Denzel without Tony – Safe House (2012) review
The Denzel Washington movie gets a makeover. Well, a new director and setting. Everything else is pretty much as standard.
(Daniel Espinosa, 2012)
“No, but honestly, Denzel, you won’t even notice. We’ve got chases, fights, you get to play a charismatic villain in a ‘Fro, and we’ve got a younger star to look gormless to make you look cool…”
“I don’t know,” replied Denzel. “It feels like Tony should be doing this.”
“Oh, and we’re filming it in Cape Town.”
Safe House is proof that Denzel Washington has practically become his own genre – and he no longer needs his regular sparring partner Tony Scott to deliver the kinetic action. He strides through his film with insouciant cool, whispering his lines and looking on in detached amusement as Ryan Reynolds busts a gut in a brutal fight. Denzel clearly doesn’t have anything left to prove.
Fortunately, Reynolds – and Swedish director Daniel Espinosa in his American debut – do have something to prove, and they distinguish Safe House from every other ‘airplane’ movie about rogue CIA agents and hapless rookies. Reynolds is still – STILL – not quite a star, and the role of “Denzel’s understudy” is practically a rite of passage for the Hollywood newbie, previously essayed by Ethan Hawke and Chris Pine. Downplaying his usual cocksure persona, playing his part with the humility of a failed comic book superhero, does Reynolds a world of good.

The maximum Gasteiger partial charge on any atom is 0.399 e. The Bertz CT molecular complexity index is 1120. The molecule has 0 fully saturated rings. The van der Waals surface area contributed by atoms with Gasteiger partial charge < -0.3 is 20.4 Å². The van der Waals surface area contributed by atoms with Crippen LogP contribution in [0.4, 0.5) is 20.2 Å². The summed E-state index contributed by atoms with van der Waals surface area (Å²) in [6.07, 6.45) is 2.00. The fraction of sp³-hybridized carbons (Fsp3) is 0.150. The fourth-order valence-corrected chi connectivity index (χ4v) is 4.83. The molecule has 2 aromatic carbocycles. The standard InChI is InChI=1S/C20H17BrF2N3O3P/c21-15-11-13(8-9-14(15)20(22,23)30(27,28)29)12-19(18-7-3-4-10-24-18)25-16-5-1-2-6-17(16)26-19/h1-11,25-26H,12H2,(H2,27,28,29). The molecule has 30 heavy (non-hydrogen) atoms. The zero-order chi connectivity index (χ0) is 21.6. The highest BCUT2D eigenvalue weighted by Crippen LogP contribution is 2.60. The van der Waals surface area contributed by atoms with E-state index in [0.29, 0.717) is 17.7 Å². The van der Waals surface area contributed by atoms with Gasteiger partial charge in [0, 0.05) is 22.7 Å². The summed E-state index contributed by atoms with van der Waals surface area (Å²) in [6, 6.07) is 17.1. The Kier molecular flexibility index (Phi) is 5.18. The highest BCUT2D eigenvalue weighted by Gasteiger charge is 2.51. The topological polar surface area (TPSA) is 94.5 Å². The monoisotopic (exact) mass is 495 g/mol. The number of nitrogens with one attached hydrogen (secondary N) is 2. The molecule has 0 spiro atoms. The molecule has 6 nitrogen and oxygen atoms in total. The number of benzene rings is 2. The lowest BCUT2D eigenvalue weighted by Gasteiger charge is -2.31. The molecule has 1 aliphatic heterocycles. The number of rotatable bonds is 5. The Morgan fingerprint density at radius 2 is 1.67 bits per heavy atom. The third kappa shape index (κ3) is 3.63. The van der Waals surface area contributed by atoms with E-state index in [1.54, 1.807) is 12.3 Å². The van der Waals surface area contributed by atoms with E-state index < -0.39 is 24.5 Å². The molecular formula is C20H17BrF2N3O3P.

Espinosa, meanwhile, latches on to the Capetown setting to add a frisson of style and uniqueness to the usual shenanigans. In place of Tony’s obligatory blue filters, there’s a warm, hazy light to proceedings that means – even given the obligatory fast-cutting – you can see a little bit more than usual. And Espinosa throws himself into locations such as Green Point Stadium and the shanty towns to capitalise on a city that never looks or feels quite like America.
Given Denzel’s last South African set film, Cry Freedom, you’d expect plenty of commentary on the nation’s post-apartheid identity. You’d be wrong. There is zero socio-political relevance to the location, and the film is all the more refreshing for it for its refusal to be too obvious. Otherwise, of course, it’s the usual hermetic, divorced-from-reality seal on any film to do with the CIA, where it’s a case of spotting the mole (not difficult, given the supporting cast) and knowing that just about everybody will end up dead or wounded.